Newswise — Stony Brook, NY, Embargoed Until 1 PM, EST; December 16, 2015 – A team of researchers from Stony Brook University, led by Yusuf Hannun, MD, the Joel Strum Kenny Professor in Cancer Research and Director of the Stony Brook University Cancer Center, have found quantitative evidence proving that extrinsic risk factors, such as environmental exposures and behaviors weigh heavily on the development of a vast majority (approximately 70 to 90 percent) of cancers. The finding, reported in the December 16 online issue of Nature, in a paper titled “Substantial contribution of extrinsic risk factors to cancer development,” may be important for strategizing cancer prevention, research and public health. Inspired by a January 2015 research paper in Science, which concluded that the majority of the variation in cancer risk among tissues is due to “bad luck,” the Stony Brook team used the same data to assess what leads to the risk of developing cancer. The interdisciplinary team of researchers from the Departments of Applied Mathematics and Statistics, Medicine, Pathology and Biochemistry, concluded the opposite – that most cancers are the result of external risk factors. “Cancer is caused by mutations in the DNA of cells, which leads to uncontrolled cell growth instead of orderly growth. But the development of cancer is a complex issue, and we as a scientific community need to have solid analytical models to investigate what intrinsic and extrinsic factors cause certain forms of cancer,” said Dr. Hannun, senior author of the paper. “Many scientists argued against the ‘bad luck’ or ‘random mutation’ theory of cancer but provided no alternative analysis to quantify the contribution of external risk factors,” explained Song Wu, PhD, lead author of the paper, and Assistant Professor in the Department of Applied Mathematics and Statistics, Stony Brook University. “Our paper provides an alternative analysis by applying four distinct analytic approaches.” They developed four distinct approaches to assess cancer risk. With these four approaches, they discovered collectively and individually that most cancers are attributed largely to external risk factors, with only 10-to-30 percent attributed to random mutations, or intrinsic factors. First, the researchers examined extrinsic risks by tissue cell turnover. In a data-driven approach, they re-examined the quantitative relationship between observed lifetime risk of cancer (ie, for lung, pancreatic, colorectal and other tissues) and division of the normal tissue stem cells in those groups reported in the Science paper. If intrinsic risk factors played a major role, the tissue with the similar stem cell divisions would show similar observed lifetime cancer risk. They found this pattern to be a rare one, and thus determined intrinsic factors played a vital role in only about 10 percent of cancers. These results are supported by strong epidemiologic evidence; for example studies showing that immigrants moving from countries with lower cancer incidence to countries with higher rates of cancer incidence acquire the higher risk in their new country. The researchers also mathematically surveyed and analyzed recent studies on mutational signatures in cancer, which are regarded as “fingerprints” left on cancer genomes by different mutagenic processes. Some 30 distinct signatures among various cancers were identified. They analyzed the signatures and categorized them as having intrinsic or extrinsic origins. They found that while a few forms of cancer had a greater than 50 percent of intrinsic mutations, the majority of cancers, such as colorectal, lung, bladder and thyroid cancers had large proportions of mutations likely caused by extrinsic factors. The team also analyzed the SEER (Surveillance, Epidemiologic and End Results Program) data, which showed that many cancers have been increasing in incidence and in mortality, suggesting that external factors contribute heavily to these cancers. Lastly, they used computational modeling to dissect the contribution of the intrinsic processes in the development of cancer, based on known gene mutations in cancer and the likelihood that they arise from intrinsic mutation rates. They found that when three or more mutations are required for cancer onset (which is a currently accepted parameter), intrinsic factors are far from sufficient to account for the observed risks, indicating small percentages of intrinsic cancer risks in many cancers. The four methods involved both data- and model-driven quantitative analyses, with and without using the stem cell estimations. The idea behind the overall approach was to assess cancer risk by multiple methods and not by a single type of analysis. Dr. Hannun concluded that their overall approach “provides a new framework to quantify the lifetime cancer risks from both intrinsic and extrinsic factors, which will have important consequences for strategizing cancer prevention, research and public health.” Co-authors of the paper include: Scott Powers of the Department of Pathology at Stony Brook University, and Wei Zhu, of the Department of Applied Mathematics and Statistics at Stony Brook University. All of the authors are collaborating investigators at the Stony Brook University Cancer Center. ###About Stony Brook University Part of the State University of New York system, Stony Brook University encompasses 200 buildings on 1,450 acres. Since welcoming its first incoming class in 1957, the University has grown tremendously, now with more than 25,000 students and 2,500 faculty. Its membership in the prestigious Association of American Universities (AAU) places Stony Brook among the top 62 research institutions in North America. U.S. News & World Report ranks Stony Brook among the top 100 universities in the nation and top 40 public universities, and Kiplinger names it one of the 35 best values in public colleges. One of four University Center campuses in the SUNY system, Stony Brook co-manages Brookhaven National Laboratory, putting it in an elite group of universities that run federal research and development laboratories. A global ranking by U.S. News & World Report places Stony Brook in the top 1 percent of institutions worldwide. It is one of only 10 universities nationwide recognized by the National Science Foundation for combining research with undergraduate education. As the largest single-site employer on Long Island, Stony Brook is a driving force of the regional economy, with an annual economic impact of $4.65 billion, generating nearly 60,000 jobs, and accounts for nearly 4 percent of all economic activity in Nassau and Suffolk counties, and roughly 7.5 percent of total jobs in Suffolk County. Greg FilianoMedia Relations ManagerSchool of MedicineStony Brook UniversityOffice of Communications and Marketing631-444-9343Gregory.firstname.lastname@example.org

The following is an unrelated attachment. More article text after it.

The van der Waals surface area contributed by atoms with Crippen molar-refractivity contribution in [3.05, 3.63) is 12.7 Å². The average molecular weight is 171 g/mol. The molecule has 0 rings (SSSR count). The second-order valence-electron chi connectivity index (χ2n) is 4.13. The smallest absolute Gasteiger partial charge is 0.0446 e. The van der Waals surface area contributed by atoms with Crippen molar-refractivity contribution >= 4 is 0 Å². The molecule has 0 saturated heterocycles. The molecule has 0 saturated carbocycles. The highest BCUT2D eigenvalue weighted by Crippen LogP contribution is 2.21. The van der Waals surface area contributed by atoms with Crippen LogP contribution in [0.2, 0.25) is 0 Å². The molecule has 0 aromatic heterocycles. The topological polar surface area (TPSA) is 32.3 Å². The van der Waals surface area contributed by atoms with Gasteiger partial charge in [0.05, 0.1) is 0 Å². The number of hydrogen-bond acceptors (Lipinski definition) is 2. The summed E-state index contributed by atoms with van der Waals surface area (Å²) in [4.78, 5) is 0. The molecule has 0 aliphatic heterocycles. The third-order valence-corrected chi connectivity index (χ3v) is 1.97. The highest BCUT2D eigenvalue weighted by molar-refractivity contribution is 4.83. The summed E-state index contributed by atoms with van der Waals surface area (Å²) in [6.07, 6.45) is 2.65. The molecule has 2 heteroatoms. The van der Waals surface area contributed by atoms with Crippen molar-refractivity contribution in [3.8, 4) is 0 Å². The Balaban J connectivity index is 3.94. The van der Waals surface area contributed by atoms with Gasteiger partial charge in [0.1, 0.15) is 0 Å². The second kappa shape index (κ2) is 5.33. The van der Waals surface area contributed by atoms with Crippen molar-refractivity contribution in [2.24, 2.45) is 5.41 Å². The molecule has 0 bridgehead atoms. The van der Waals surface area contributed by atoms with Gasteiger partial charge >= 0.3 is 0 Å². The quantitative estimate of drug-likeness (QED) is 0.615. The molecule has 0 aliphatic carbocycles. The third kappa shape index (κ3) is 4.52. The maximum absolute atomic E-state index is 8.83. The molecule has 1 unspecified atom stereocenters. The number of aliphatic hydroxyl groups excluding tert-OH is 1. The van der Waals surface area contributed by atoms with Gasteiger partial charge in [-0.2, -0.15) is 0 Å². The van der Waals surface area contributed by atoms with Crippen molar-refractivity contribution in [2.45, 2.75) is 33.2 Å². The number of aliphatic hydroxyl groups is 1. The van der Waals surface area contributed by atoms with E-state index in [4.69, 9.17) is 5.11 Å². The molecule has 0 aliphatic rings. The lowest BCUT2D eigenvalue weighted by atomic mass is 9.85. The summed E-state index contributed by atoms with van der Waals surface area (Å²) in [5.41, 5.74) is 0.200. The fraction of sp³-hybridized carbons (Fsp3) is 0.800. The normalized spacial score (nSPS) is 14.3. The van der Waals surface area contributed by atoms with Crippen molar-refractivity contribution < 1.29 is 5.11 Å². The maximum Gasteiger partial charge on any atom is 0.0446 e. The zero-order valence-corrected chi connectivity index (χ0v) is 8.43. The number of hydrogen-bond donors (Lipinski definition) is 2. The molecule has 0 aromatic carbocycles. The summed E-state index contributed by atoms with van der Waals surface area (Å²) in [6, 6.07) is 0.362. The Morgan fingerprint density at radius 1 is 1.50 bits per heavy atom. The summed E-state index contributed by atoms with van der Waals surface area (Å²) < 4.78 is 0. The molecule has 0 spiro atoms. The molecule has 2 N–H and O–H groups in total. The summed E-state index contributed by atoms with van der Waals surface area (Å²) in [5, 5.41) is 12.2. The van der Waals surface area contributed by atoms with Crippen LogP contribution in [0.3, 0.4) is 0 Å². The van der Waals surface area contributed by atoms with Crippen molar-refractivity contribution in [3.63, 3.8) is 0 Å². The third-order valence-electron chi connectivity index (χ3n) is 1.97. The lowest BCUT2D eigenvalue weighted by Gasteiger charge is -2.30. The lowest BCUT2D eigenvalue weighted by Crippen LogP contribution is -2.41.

Newswise — Women with apple-shaped bodies – those who store more of their fat in their trunk and abdominal regions – may be at particular risk for the development of eating episodes during which they experience a sense of “loss of control,” according to a new study from Drexel University. The study also found that women with greater fat stores in their midsections reported being less satisfied with their bodies, which may contribute to loss-of-control eating. This study marks the first investigation of the connections between fat distribution, body image disturbance and the development of disordered eating. “Eating disorders that are detected early are much more likely to be successfully treated. Although existing eating disorder risk models comprehensively address psychological factors, we know of very few biologically-based factors that help us predict who may be more likely to develop eating disorder behaviors,” said lead author Laura Berner, PhD, who completed the research while pursuing a doctoral degree at Drexel. “Our preliminary findings reveal that centralized fat distribution may be an important risk factor for the development of eating disturbance, specifically for loss-of-control eating,” said Berner. “This suggests that targeting individuals who store more of their fat in the midsection and adapting psychological interventions to focus specifically on body fat distribution could be beneficial for preventing eating disorders. The study, titled “Examination of Central Body Fat Deposition as a Risk Factor for Loss-of-Control Eating,” was published in the American Journal of Clinical Nutrition. Berner is now a postdoctoral research fellow at the Eating Disorders Center for Treatment and Research at UC San Diego Health. Michael R. Lowe, PhD, a professor in Drexel’s College of Arts and Sciences, was a co-author, along with Danielle Arigo, PhD, who was a postdoctoral research fellow at Drexel and is now an assistant professor of psychology at the University of Scranton; Laurel Mayer, MD, associate professor of clinical psychiatry at the Columbia University College of Physicians and Surgeons and the New York State Psychiatric Institute,; and David B. Sarwer, PhD, professor of psychology in Psychiatry and Surgery at the Perelman School of Medicine at the University of Pennsylvania as well as director of clinical services at the Center for Weight and Eating Disorders. Mounting evidence suggests that experiencing a sense of loss-of-control during eating – feeling driven or compelled to keep eating or that stopping once one has started is difficult – is the most significant element of binge-eating episodes regardless of how much food is consumed, according to the researchers. “This sense of loss of control is experienced across a range of eating disorder diagnoses: bulimia nervosa, binge eating disorder and the binge-eating/purging subtype of anorexia nervosa,” said Berner. “We wanted to see if a measurable biological characteristic could help predict who goes on to develop this feeling, as research shows that individuals who feel this sense of loss of control over eating but don’t yet have an eating disorder are more likely to develop one.” “This sense of loss of control is experienced across a range of eating disorder diagnoses: bulimia nervosa, binge eating disorder and the binge-eating/purging subtype of anorexia nervosa,” said Berner. “We wanted to see if a measurable biological characteristic could help predict who goes on to develop this feeling, as research shows that individuals who feel this sense of loss of control over eating but don’t yet have an eating disorder are more likely to develop one." Using a large dataset that followed female college freshman for two years, the researchers preliminarily investigated whether body fat distribution is linked to body dissatisfaction over time and increases risk for the development or worsening of loss-of-control eating. The nearly 300 young adult women completed assessments at baseline, six months and 24 months, that looked at height, weight and total body fat percentage and where it’s distributed. Participants, none of whom met the diagnostic criteria for eating disorders at the start of the study, were assessed for disordered eating behaviors through standardized clinical interviews in which experiences of sense of loss of control were self-reported. In this sample, the researchers found that women with greater central fat stores, independent of total body mass and depression levels, were more likely to develop loss-of-control eating and demonstrated steadier increases in loss-of-control eating episode frequency over time. Women with a larger percentage of their body fat stored in the trunk region were also less satisfied with their bodies, regardless of their total weight or depression level. The findings indicate that storage of body fat in trunk and abdominal regions, rather than elsewhere in the body, is more strongly predictive of loss-of-control eating development and worsening over time, and that larger percentages of fat stored in these central regions and body dissatisfaction may serve as maintenance or exacerbation for loss-of-control eating. “Our results suggest that centralized fat deposition increased disordered eating risk above and beyond other known risk factors,” said Berner. “The specificity of our findings to centralized fat deposition was also surprising. For example, a one-unit increase in the percentage of body fat stored in the abdominal region was associated with a 53 percent increase in the risk of developing loss-of-control eating over the next two years, whereas total percentage body fat did not predict loss-of-control eating development.” According to Berner, more research is needed to explain the mechanism behind these findings, though she speculates that there are a number of reasons why this might happen. “It’s possible that this kind of fat distribution is not only psychologically distressing, but biologically influential through, for example, alterations in hunger and satiety signaling,” she said. “Fat cells release signals to the brain that influence how hungry or satiated we feel. Our study didn’t include hormone assays, so we can’t know for sure, but in theory it’s possible that if a centralized distribution of fat alters the hunger and satiety messages it sends, it could make a person feel out of control while eating.” The findings may apply to other disordered eating behaviors beyond loss-of-control eating, but more research is needed. “Body fat distribution hasn’t been studied in disorders characterized by binge-eating behaviors as much as it has in anorexia nervosa,” said Berner. “The participants in our sample didn’t develop eating disorder diagnoses within the two year period that we studied them, but this study suggests that future research should investigate whether individuals with greater central fat stores are more likely to develop bulimia nervosa and binge eating disorder."